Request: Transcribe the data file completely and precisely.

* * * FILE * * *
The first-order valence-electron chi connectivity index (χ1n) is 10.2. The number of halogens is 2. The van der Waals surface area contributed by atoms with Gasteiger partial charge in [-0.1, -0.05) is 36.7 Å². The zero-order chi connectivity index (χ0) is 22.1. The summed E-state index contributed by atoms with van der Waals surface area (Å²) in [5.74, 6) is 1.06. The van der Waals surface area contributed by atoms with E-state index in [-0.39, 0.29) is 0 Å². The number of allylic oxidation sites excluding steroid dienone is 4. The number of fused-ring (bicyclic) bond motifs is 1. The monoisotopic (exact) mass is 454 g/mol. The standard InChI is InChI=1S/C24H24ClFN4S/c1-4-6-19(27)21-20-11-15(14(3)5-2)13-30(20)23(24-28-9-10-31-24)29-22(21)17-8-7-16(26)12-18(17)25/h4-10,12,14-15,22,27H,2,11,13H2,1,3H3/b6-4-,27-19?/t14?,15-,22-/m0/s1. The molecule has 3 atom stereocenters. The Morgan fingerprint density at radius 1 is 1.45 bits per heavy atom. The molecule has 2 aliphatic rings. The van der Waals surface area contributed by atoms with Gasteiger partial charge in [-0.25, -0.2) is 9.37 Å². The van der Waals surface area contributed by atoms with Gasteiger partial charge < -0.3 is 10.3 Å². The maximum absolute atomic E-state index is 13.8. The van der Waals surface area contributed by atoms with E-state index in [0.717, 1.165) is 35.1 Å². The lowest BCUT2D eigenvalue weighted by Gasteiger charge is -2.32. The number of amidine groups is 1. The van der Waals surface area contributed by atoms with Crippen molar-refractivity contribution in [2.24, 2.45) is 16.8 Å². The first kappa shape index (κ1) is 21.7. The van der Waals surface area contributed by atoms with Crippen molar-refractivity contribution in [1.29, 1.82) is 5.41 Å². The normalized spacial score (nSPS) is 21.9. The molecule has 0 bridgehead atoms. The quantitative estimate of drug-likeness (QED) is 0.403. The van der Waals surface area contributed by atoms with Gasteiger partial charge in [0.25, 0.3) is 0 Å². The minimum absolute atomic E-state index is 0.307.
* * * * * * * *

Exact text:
The first-order valence-electron chi connectivity index (χ1n) is 10.2. The number of halogens is 2. The van der Waals surface area contributed by atoms with Gasteiger partial charge in [-0.1, -0.05) is 36.7 Å². The zero-order chi connectivity index (χ0) is 22.1. The summed E-state index contributed by atoms with van der Waals surface area (Å²) in [5.74, 6) is 1.06. The van der Waals surface area contributed by atoms with E-state index in [-0.39, 0.29) is 0 Å². The number of allylic oxidation sites excluding steroid dienone is 4. The number of fused-ring (bicyclic) bond motifs is 1. The monoisotopic (exact) mass is 454 g/mol. The standard InChI is InChI=1S/C24H24ClFN4S/c1-4-6-19(27)21-20-11-15(14(3)5-2)13-30(20)23(24-28-9-10-31-24)29-22(21)17-8-7-16(26)12-18(17)25/h4-10,12,14-15,22,27H,2,11,13H2,1,3H3/b6-4-,27-19?/t14?,15-,22-/m0/s1. The molecule has 3 atom stereocenters. The Morgan fingerprint density at radius 1 is 1.45 bits per heavy atom. The molecule has 2 aliphatic rings. The van der Waals surface area contributed by atoms with Gasteiger partial charge in [-0.25, -0.2) is 9.37 Å². The van der Waals surface area contributed by atoms with Gasteiger partial charge < -0.3 is 10.3 Å². The maximum absolute atomic E-state index is 13.8. The van der Waals surface area contributed by atoms with E-state index in [0.717, 1.165) is 35.1 Å². The lowest BCUT2D eigenvalue weighted by Gasteiger charge is -2.32. The number of amidine groups is 1. The van der Waals surface area contributed by atoms with Crippen molar-refractivity contribution in [2.24, 2.45) is 16.8 Å². The first kappa shape index (κ1) is 21.7. The van der Waals surface area contributed by atoms with Crippen molar-refractivity contribution in [1.29, 1.82) is 5.41 Å². The normalized spacial score (nSPS) is 21.9. The molecule has 0 bridgehead atoms. The quantitative estimate of drug-likeness (QED) is 0.403. The van der Waals surface area contributed by atoms with Gasteiger partial charge in [0.25, 0.3) is 0 Å². The minimum absolute atomic E-state index is 0.307.